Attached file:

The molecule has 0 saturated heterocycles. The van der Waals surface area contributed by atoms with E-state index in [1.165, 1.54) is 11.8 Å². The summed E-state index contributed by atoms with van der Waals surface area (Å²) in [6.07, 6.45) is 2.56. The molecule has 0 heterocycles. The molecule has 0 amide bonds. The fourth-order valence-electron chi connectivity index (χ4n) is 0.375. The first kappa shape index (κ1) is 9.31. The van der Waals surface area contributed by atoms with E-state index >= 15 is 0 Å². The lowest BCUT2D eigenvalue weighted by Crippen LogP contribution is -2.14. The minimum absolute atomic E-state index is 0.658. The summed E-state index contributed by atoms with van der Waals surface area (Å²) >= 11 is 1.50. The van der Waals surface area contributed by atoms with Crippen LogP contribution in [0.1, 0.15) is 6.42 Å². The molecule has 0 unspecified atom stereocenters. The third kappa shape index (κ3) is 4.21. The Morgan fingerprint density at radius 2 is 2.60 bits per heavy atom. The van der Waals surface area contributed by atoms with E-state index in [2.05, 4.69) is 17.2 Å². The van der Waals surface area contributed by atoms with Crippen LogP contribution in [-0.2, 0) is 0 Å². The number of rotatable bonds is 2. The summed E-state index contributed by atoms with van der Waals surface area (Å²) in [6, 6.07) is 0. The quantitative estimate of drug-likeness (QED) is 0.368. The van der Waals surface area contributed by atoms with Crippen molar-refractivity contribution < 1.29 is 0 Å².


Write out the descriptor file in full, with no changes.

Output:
The molecule has 0 saturated heterocycles. The van der Waals surface area contributed by atoms with E-state index in [1.165, 1.54) is 11.8 Å². The summed E-state index contributed by atoms with van der Waals surface area (Å²) in [6.07, 6.45) is 2.56. The molecule has 0 heterocycles. The molecule has 0 amide bonds. The fourth-order valence-electron chi connectivity index (χ4n) is 0.375. The first kappa shape index (κ1) is 9.31. The van der Waals surface area contributed by atoms with E-state index >= 15 is 0 Å². The lowest BCUT2D eigenvalue weighted by Crippen LogP contribution is -2.14. The minimum absolute atomic E-state index is 0.658. The summed E-state index contributed by atoms with van der Waals surface area (Å²) >= 11 is 1.50. The van der Waals surface area contributed by atoms with Crippen LogP contribution in [0.1, 0.15) is 6.42 Å². The molecule has 0 unspecified atom stereocenters. The third kappa shape index (κ3) is 4.21. The Morgan fingerprint density at radius 2 is 2.60 bits per heavy atom. The van der Waals surface area contributed by atoms with E-state index in [2.05, 4.69) is 17.2 Å². The van der Waals surface area contributed by atoms with Crippen LogP contribution in [-0.2, 0) is 0 Å². The number of rotatable bonds is 2. The summed E-state index contributed by atoms with van der Waals surface area (Å²) in [6, 6.07) is 0. The quantitative estimate of drug-likeness (QED) is 0.368. The van der Waals surface area contributed by atoms with Crippen molar-refractivity contribution < 1.29 is 0 Å².